Hoops spring eternal

Earrings (even a pair from Argos) add instant glamour.

As it's the New Year, and some of us may be feeling slightly fragile, maybe not even that attractive, I wanted to concentrate on something that can make us feel glamorous, instantly and very easily. And that's not bags or shoes, but actually something much simpler and cheaper: earrings. More precisely, hoops.

There's a picture, not famous but not entirely unknown either, of Pablo Picasso at a lunch table. On the table is a basket holding pieces of cut baguette, and by his side is his friend/housekeeper/cook/nanny, Inès Sassier. She is smiling, with wavy hair and a black unbuttoned top that shows a bit of collarbone. She looks attractive, but what gives her the edge are her earrings, which immediately elevate her to the status of glamourpuss (my new word for 2008).

She's made an effort. For lunch. Hers are stud hoops, and the hoop bit is not overly large, but we can forgive her that.

When Ava Gardner does her fantastically sexy dance in The Barefoot Contessa (one of the best scenes in cinema, I think), she's wearing hoops. Hoops smack of earthy sexuality; they're a little bit naughty while never being tacky if you follow certain rules (see later). When Ava was being posh in that film she wore diamanté drops; when she got down and dirty with the locals, she swapped to hoops. Hoops give you instant "giuzz", to give it its technical term. Julia Roberts wore hoops in the promotional poster for Erin Brockovich (mind you, the original Brockovich did indeed - and probably still does - wear hoops) to semaphore a certain "of the peopleness".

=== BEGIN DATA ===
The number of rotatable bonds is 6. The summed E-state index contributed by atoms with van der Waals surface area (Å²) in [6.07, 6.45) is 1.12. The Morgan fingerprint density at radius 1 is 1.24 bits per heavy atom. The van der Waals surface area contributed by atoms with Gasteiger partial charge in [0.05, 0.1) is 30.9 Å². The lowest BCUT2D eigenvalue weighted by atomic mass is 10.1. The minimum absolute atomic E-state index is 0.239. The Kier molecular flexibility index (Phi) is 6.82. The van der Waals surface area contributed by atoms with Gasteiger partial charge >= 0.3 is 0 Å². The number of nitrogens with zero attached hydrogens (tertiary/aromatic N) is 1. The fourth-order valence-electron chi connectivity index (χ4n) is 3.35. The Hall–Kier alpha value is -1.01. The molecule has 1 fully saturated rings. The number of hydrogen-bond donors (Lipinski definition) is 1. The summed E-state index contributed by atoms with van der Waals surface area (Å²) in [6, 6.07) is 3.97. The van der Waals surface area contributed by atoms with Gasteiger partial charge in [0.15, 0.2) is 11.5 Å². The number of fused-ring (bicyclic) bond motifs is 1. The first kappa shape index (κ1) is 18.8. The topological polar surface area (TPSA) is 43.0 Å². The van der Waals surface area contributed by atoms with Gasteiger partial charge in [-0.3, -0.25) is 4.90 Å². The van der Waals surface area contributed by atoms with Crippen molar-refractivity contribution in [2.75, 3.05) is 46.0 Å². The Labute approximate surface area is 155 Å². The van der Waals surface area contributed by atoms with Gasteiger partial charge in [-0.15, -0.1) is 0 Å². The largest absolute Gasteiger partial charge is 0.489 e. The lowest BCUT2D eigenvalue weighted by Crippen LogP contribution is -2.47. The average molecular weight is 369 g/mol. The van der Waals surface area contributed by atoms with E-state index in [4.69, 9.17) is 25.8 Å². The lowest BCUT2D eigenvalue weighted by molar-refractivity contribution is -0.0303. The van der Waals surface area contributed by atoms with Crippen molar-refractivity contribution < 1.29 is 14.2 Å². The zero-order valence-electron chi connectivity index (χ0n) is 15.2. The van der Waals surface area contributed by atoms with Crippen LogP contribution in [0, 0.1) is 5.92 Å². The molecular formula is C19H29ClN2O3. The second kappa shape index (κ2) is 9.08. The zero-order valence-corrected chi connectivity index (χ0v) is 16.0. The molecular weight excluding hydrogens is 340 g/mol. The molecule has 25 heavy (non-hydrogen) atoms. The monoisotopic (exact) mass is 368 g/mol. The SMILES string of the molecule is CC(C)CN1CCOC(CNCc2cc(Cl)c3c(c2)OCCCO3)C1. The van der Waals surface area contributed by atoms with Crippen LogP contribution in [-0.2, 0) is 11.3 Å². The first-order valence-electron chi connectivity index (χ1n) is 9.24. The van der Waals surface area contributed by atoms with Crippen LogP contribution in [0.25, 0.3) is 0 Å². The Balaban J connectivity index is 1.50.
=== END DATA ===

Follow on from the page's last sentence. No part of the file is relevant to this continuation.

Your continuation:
But a few words of warning. Hoops must never be gold; they must never be too thick or be in any way adorned. They shouldn't be too small in diameter (no smaller, really, than three centimetres - it was all right for Inès, but fashions have moved on a bit and now small hoops can age you), but they shouldn't be too big, either. Fans of Coronation Street must surely remember Karen McDonald and how her hoops got too big for her head. There was a lesson to be learned there.

The jewellery counter at Argos (can there be a classier place in all the world? I particularly love that it tells you not to "sleep with earrings in the ears" on the website, just in case you were tempted) sells two pairs for £7.49. Never think that second pair will be a waste, because it's always good to have a spare and, truly, there isn't a simpler way to make an outfit go from day to evening than threading a pair of hoops through your ears.

If you're feeling like a fat and lazy person who ate too much waiting for Santa, hooped earrings won't make you slim, or industrious. But they will make you look as if you care a bit about your appearance, which is never a bad thing.

Annalisa Barbieri was in fashion PR for five years before going to the Observer to be fashion assistant. She has worked for the Evening Standard and the Times and was one of the fashion editors on the Independent on Sunday for five years, where she wrote the Dear Annie column. She was fishing correspondent of the Independent from 1997-2004.

This article first appeared in the 14 January 2008 issue of the New Statesman, Obama unmasked